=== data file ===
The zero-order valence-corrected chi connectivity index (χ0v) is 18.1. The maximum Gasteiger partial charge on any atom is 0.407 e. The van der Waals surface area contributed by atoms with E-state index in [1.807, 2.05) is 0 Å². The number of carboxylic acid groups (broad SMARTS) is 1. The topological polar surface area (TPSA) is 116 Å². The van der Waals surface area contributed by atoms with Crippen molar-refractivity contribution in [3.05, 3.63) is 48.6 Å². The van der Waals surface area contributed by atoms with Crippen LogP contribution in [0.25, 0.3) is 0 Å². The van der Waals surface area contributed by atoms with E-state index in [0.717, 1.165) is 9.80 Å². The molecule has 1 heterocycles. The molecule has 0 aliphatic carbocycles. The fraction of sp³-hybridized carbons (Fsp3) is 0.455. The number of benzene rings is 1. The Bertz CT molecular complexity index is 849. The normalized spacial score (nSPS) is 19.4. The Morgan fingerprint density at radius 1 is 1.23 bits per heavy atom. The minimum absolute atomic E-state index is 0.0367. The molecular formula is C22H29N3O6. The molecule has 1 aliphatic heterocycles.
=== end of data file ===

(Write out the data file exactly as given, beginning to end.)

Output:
The zero-order valence-corrected chi connectivity index (χ0v) is 18.1. The maximum Gasteiger partial charge on any atom is 0.407 e. The van der Waals surface area contributed by atoms with E-state index in [1.807, 2.05) is 0 Å². The number of carboxylic acid groups (broad SMARTS) is 1. The topological polar surface area (TPSA) is 116 Å². The van der Waals surface area contributed by atoms with Crippen molar-refractivity contribution in [3.05, 3.63) is 48.6 Å². The van der Waals surface area contributed by atoms with Crippen LogP contribution in [0.25, 0.3) is 0 Å². The van der Waals surface area contributed by atoms with E-state index in [0.717, 1.165) is 9.80 Å². The molecule has 1 heterocycles. The molecule has 0 aliphatic carbocycles. The fraction of sp³-hybridized carbons (Fsp3) is 0.455. The number of benzene rings is 1. The Bertz CT molecular complexity index is 849. The normalized spacial score (nSPS) is 19.4. The Morgan fingerprint density at radius 1 is 1.23 bits per heavy atom. The minimum absolute atomic E-state index is 0.0367. The molecular formula is C22H29N3O6. The molecule has 1 aliphatic heterocycles.